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Cheers! 2 to 2 (How absinthe got a bad reputation and banned for a century)

Lester Graham
Michigan Radio
Tammy Coxen with the 2 to 2 drink featuring absinthe.
Credit Tammy Coxen
Tammy chose Long Road's absinthe because the Grand Rapids distillery was nominated in multiple categories of the USA TODAY 10 Best Readers' Choice Travel Awards Contests.

There are few distilled spirits that have become so infamous that they were banned in countries across the globe. Absinthe is chief among them. In fact, absinthe was banned in the U.S. from 1912 to 2007.

Tammy Coxen ofTammy’s Tastings decided to show us an absinthe cocktail and explain the bogus reasons behind the worldwide ban of the spirit after some good news for a Michigan distiller.

“I decided on this cocktail today because Long Road (Distillers) was just nominated as best distillery in a variety of categories in the USA Today 10 Best Readers' Choice Travel Award,” Tammy said.

Among the nominations was one for Best Craft Specialty Spirits Distillery.

“This is their fourth time in the Best Craft Specialty Spirits category and there’s nothing that’s more craft specialty than absinthe,” Tammy added. She then asked, “What do you know about the history of absinthe, Lester?”

About the only story I heard was the rumor that absinthe caused Vincent Van Gogh to use a lot of yellows and greens in his painting, but I always assumed it was a myth. Tammy said part of that story blamed absinthe for Van Gogh cutting off his own ear.

“Absinthe was very, very alcoholic and that's really what was going on. But it got this reputation as being the green fairy and this hallucinogenic product. None of that was true. Not then. Not now,” Tammy said.

The drink she was mixing up for us uses a whole ounce of absinthe. Usually in a mixed drink absinthe is used very sparingly because of its strong black licorice flavor. The drink is named 2 to 2 because of the habits of a man who was key in the century long ban on absinthe. It was said that Jean Lanfray would drink from 2:00 p.m. to 2:00 a.m. each day.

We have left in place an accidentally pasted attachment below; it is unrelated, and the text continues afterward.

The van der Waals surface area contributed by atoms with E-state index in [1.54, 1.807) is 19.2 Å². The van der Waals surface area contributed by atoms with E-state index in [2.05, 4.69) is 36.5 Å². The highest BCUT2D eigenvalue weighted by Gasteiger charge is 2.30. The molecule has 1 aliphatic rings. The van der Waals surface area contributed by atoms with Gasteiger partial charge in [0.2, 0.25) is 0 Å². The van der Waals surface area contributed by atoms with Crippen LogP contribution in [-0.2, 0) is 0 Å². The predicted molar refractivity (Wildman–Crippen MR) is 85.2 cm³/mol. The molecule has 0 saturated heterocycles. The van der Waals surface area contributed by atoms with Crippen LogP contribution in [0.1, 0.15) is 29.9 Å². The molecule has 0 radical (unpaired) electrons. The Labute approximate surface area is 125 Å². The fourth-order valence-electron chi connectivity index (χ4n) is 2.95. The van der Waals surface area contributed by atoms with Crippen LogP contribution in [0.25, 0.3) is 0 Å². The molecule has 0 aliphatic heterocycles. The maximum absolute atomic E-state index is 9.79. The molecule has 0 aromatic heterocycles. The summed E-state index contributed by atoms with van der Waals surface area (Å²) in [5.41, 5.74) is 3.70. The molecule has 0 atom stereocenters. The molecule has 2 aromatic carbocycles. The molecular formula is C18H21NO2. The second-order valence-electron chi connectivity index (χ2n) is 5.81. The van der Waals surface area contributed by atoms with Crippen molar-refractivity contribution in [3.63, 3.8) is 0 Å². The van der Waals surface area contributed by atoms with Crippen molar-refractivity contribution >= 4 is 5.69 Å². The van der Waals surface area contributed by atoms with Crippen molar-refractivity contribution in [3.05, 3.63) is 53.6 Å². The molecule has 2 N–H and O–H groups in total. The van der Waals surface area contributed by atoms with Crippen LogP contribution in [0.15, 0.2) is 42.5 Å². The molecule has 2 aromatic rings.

“Let's be clear, Jean Lanfray was not a nice guy. The reason they banned absinthe is because he killed his whole family. And they blamed that on the absinthe. On the day (of the murders) he had two glasses of absinthe, he also had two bottles of wine, several brandies, stopped for a sandwich, had a cup of coffee, had some more beer,” Tammy explained.

“The absinthe was the least of his troubles that day. But the French wine lobby was a little upset that absinthe had kind of gotten into their market share (the vintners in France were just recovering from a phylloxera epidemic that had wiped out much of the vinyards). And so they kind of went on a misinformation campaign and got it banned all around the world,” she added.

Credit Lester Graham / Michigan Radio
Michigan Radio
This orange peel did not cooperate. Tammy said she was glad no one saw this attempt. It was just too much fun not to share it with you.

The drink 2 to 2 is absinthe heavy, but is balanced by Aperol and lemon juice. Tammy is not a great fan of absinthe because of the black licorice taste from anise, but because Long Road Distillers uses star of anise and fennel, she appreciates it more and in this cocktail, she enjoys the combination of ingredients. It is garnished with everybody's favorite, a flamed orange peel, which was a struggle this time. You've got to get the right kind of orange. I think it's about getting a smaller orange. Tammy says it's about the texture of the orange. The magazine Punch has this to say about it.

2 to 2 

1 1/2 oz Aperol
1 oz absinthe
1 oz lemon juice
1/4 oz simple syrup
1 dash orange bitters
Garnish: flamed orange twist
Combine all ingredients in shaker with ice. Shake very well, strain into coupe or martini glass. Garnish.

(Stephen Cole, Violet Hour, Chicago, IL)

Just for the record, while the drink’s name is 2 to 2, no one should be drinking like that any day, let alone every day. Enjoy the drink. Drink responsibly.

Tammy Coxen and Lester Graham are the authors of Cheers to Michigan: A Celebration of Cocktail Culture and Craft Distillers from the University of Michigan Press. The book is based on the Cheers! episodes heard on Michigan Radio.

Lester Graham reports for The Environment Report. He has reported on public policy, politics, and issues regarding race and gender inequity. He was previously with The Environment Report at Michigan Public from 1998-2010.
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